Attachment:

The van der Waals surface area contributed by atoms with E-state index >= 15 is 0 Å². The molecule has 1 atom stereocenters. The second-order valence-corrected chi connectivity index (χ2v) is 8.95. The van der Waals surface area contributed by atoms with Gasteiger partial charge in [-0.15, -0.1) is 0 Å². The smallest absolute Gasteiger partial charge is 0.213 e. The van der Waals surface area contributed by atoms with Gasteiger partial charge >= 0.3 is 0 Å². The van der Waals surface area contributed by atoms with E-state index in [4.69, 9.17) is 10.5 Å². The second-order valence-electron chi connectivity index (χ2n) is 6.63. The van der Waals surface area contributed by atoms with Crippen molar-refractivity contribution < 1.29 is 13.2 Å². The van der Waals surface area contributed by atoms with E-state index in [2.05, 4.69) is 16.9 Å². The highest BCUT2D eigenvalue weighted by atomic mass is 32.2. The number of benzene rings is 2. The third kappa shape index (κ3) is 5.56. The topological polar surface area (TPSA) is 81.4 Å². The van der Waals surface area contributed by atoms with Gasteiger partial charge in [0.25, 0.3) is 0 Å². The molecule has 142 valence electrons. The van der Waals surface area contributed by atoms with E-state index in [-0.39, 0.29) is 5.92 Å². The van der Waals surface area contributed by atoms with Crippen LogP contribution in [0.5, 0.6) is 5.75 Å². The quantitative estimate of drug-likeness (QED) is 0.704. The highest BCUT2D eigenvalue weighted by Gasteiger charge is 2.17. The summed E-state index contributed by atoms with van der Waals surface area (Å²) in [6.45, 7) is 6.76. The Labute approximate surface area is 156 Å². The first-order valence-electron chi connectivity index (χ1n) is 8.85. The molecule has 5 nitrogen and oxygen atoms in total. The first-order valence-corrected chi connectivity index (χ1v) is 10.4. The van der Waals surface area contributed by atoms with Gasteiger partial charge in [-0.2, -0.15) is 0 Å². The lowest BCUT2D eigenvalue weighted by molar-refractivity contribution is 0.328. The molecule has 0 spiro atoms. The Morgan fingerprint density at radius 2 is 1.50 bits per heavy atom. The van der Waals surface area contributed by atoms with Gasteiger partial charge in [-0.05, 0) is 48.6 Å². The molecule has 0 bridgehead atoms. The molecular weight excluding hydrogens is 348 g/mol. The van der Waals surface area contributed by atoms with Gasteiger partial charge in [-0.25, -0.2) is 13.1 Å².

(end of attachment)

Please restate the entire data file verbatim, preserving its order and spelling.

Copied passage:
The van der Waals surface area contributed by atoms with E-state index >= 15 is 0 Å². The molecule has 1 atom stereocenters. The second-order valence-corrected chi connectivity index (χ2v) is 8.95. The van der Waals surface area contributed by atoms with Gasteiger partial charge in [-0.15, -0.1) is 0 Å². The smallest absolute Gasteiger partial charge is 0.213 e. The van der Waals surface area contributed by atoms with Gasteiger partial charge >= 0.3 is 0 Å². The van der Waals surface area contributed by atoms with E-state index in [4.69, 9.17) is 10.5 Å². The second-order valence-electron chi connectivity index (χ2n) is 6.63. The van der Waals surface area contributed by atoms with Crippen molar-refractivity contribution < 1.29 is 13.2 Å². The van der Waals surface area contributed by atoms with E-state index in [2.05, 4.69) is 16.9 Å². The highest BCUT2D eigenvalue weighted by atomic mass is 32.2. The number of benzene rings is 2. The third kappa shape index (κ3) is 5.56. The topological polar surface area (TPSA) is 81.4 Å². The van der Waals surface area contributed by atoms with Gasteiger partial charge in [0.25, 0.3) is 0 Å². The molecule has 142 valence electrons. The van der Waals surface area contributed by atoms with E-state index in [-0.39, 0.29) is 5.92 Å². The van der Waals surface area contributed by atoms with Crippen LogP contribution in [0.5, 0.6) is 5.75 Å². The quantitative estimate of drug-likeness (QED) is 0.704. The highest BCUT2D eigenvalue weighted by Gasteiger charge is 2.17. The summed E-state index contributed by atoms with van der Waals surface area (Å²) in [6.45, 7) is 6.76. The Labute approximate surface area is 156 Å². The first-order valence-electron chi connectivity index (χ1n) is 8.85. The molecule has 5 nitrogen and oxygen atoms in total. The first-order valence-corrected chi connectivity index (χ1v) is 10.4. The van der Waals surface area contributed by atoms with Gasteiger partial charge in [-0.2, -0.15) is 0 Å². The lowest BCUT2D eigenvalue weighted by molar-refractivity contribution is 0.328. The molecule has 0 spiro atoms. The Morgan fingerprint density at radius 2 is 1.50 bits per heavy atom. The van der Waals surface area contributed by atoms with Gasteiger partial charge in [-0.05, 0) is 48.6 Å². The molecule has 0 bridgehead atoms. The molecular weight excluding hydrogens is 348 g/mol. The van der Waals surface area contributed by atoms with Gasteiger partial charge in [-0.25, -0.2) is 13.1 Å².